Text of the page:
1. In a retrospective cohort study of over 21 000 patients with depression, antidepressant use was significantly associated with an increased incidence of manic episode/bipolar disorder.
2. The strongest association was found in those patients who had previously taken selective serotonin reuptake inhibitors (SSRIs) or venlafaxine.
Evidence Rating Level: 3 (Average)
Study Rundown: Manic and hypomanic episodes are well-documented adverse effects of antidepressant therapy. However, whether antidepressants cause mania or trigger the expression of bipolar disorder is unknown. Furthermore, there have been limited population-based studies on the incidence of mania/bipolar disorder in patients using antidepressant therapy. The purpose of this large retrospective cohort trial was to quantify the magnitude of this association.
The study reviewed over 21 000 electronic health records of patients with a diagnosis of unipolar depression. At the conclusion of the trial, patients who had received antidepressant therapy demonstrated a significantly higher risk of developing subsequent mania/bipolar disorder compared to patients not on antidepressant therapy. Furthermore, multi-variable analysis demonstrated that the increased risk of mania/bipolar disorder was greatest in patients taking SSRIs and venlafaxine. The results of this study highlight the importance of clinically evaluating for risk factors of mania prior to starting patients on antidepressant therapy. The study is strengthened by the large sample size, which increases the generalizability of the results. However, since this was an observational study, a causal link between antidepressant treatments and development of mania or bipolar disorder cannot be drawn from these results.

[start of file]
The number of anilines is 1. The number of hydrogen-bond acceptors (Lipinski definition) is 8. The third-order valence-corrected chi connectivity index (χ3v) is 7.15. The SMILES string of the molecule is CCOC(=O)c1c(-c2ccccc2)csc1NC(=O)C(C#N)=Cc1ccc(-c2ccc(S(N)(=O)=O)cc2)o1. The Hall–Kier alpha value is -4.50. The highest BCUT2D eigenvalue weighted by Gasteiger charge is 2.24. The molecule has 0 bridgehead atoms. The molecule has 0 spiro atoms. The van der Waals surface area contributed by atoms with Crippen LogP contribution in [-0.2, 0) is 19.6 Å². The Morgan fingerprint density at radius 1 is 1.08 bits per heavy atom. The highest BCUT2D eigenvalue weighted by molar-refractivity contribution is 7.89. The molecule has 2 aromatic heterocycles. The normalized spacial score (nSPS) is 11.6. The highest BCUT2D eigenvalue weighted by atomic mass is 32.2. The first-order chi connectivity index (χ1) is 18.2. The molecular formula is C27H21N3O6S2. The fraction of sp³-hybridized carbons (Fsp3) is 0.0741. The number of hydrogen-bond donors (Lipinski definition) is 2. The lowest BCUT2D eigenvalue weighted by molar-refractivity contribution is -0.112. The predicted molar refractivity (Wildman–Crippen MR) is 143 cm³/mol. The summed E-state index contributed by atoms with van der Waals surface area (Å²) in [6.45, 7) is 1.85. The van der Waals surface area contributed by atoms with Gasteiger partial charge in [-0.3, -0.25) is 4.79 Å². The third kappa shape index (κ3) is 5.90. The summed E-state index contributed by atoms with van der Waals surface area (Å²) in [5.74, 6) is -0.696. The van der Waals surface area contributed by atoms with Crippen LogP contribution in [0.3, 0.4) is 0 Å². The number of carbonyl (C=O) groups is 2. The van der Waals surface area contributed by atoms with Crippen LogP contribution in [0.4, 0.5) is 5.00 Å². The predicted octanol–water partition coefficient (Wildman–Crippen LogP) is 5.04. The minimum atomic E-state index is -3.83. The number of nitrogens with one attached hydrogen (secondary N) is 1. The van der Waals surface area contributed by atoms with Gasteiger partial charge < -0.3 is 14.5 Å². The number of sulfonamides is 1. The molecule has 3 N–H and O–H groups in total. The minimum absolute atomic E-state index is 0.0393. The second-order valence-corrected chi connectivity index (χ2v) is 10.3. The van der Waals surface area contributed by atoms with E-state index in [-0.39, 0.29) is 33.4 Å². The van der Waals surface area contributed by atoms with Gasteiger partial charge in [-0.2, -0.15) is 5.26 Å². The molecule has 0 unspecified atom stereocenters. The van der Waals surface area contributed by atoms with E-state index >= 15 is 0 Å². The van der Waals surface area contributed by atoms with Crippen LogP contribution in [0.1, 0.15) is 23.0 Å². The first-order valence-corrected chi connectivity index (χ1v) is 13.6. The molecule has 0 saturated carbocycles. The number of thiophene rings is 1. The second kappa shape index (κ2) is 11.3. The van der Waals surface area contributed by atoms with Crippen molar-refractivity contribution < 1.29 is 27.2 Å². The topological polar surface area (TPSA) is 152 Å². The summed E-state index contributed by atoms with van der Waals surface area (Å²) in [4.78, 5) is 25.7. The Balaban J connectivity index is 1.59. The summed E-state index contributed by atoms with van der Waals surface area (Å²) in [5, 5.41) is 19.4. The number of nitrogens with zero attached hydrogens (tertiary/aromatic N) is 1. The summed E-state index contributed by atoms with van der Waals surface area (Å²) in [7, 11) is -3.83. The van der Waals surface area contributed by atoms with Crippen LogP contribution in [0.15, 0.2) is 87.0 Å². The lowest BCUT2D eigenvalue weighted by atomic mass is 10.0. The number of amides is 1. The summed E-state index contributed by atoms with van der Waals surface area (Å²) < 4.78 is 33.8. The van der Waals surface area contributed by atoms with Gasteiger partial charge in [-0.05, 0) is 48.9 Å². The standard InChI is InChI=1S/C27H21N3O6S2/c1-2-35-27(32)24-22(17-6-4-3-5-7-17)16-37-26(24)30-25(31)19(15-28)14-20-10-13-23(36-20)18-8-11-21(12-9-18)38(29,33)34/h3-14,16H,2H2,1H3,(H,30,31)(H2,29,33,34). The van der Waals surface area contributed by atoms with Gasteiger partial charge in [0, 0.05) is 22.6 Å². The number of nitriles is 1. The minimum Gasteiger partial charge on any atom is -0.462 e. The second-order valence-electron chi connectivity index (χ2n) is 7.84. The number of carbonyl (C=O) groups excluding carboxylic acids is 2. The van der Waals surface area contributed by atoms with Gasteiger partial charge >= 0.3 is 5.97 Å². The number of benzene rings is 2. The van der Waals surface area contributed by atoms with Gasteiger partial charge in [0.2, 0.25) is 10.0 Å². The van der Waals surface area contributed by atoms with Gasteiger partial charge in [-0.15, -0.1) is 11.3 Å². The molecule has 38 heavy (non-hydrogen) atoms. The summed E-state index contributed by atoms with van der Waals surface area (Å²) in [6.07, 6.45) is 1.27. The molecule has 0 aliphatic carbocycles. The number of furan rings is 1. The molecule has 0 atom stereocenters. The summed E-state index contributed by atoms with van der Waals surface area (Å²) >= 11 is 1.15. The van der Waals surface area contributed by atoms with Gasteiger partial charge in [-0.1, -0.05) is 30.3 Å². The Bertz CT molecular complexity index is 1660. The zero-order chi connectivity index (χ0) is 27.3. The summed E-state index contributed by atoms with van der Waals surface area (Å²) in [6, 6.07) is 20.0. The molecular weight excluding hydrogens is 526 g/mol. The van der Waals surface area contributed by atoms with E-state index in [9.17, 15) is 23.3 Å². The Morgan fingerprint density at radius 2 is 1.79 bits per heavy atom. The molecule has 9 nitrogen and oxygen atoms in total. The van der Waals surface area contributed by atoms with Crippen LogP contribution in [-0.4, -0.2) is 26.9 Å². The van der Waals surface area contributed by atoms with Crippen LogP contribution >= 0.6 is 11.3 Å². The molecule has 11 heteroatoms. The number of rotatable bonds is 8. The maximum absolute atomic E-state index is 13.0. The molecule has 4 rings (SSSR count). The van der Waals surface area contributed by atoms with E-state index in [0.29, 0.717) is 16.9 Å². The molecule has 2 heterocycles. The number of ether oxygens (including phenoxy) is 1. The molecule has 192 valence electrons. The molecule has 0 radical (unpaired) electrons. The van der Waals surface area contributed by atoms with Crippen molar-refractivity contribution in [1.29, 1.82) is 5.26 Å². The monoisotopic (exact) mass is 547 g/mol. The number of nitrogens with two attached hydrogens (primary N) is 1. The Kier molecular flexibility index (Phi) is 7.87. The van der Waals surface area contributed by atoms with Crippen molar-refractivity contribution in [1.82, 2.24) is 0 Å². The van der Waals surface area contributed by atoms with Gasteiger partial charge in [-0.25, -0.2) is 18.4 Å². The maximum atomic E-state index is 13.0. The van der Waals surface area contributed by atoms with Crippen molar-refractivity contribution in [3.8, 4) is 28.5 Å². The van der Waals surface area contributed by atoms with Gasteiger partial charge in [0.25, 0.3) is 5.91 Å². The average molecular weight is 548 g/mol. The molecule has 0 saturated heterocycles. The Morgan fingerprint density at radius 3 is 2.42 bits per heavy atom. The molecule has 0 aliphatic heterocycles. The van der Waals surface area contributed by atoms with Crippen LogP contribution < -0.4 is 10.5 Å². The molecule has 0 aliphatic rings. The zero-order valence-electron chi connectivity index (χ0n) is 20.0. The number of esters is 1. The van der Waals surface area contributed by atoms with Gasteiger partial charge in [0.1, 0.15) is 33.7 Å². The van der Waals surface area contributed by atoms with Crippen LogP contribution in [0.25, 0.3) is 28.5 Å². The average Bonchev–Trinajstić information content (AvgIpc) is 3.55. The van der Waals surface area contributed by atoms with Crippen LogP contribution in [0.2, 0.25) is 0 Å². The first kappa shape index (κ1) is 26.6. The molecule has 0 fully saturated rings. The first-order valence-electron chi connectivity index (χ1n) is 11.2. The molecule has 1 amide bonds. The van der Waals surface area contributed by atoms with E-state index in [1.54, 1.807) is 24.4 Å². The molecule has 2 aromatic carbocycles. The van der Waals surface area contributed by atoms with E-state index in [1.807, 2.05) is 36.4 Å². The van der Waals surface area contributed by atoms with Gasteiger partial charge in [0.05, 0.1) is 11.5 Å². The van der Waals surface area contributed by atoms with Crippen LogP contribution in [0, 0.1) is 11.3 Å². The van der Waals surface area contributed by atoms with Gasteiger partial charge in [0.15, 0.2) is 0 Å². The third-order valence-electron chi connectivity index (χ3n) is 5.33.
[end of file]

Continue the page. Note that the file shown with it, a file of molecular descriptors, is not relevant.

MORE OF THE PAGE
Relevant Reading: The use of antidepressants in bipolar disorder
In-Depth [retrospective cohort]: This study analyzed the electronic health records of all adults receiving healthcare from the South London and Maudsley National Health Service (NHS) Foundation trust (SLaM) from 2006 to 2013. Overall, 21 012 patients with a diagnosis of unipolar depression were included in the study. The primary outcome was any diagnosed manic episode or bipolar depression during the follow-up period. At the conclusion of the study, the incidence rate of mania/bipolar disorder overall in this cohort was 10 per 1000 person-years. In patients with previous history of antidepressant use, the incidence of mania/bipolar disorder was found to be significantly higher (13 to 19 per 1000 person-years). Subgroup analysis demonstrated the highest incidence of mania/bipolar disorder in the 26 to 35 year age group. In multivariate analysis, patients with previous exposure to SSRI (HR 1.34, 95% CI 1.18 to 1.52) and venlafaxine (HR 1.35, CI 1.07 to 1.70) demonstrated the strongest association with a subsequent diagnosis of mania/bipolar disorder.
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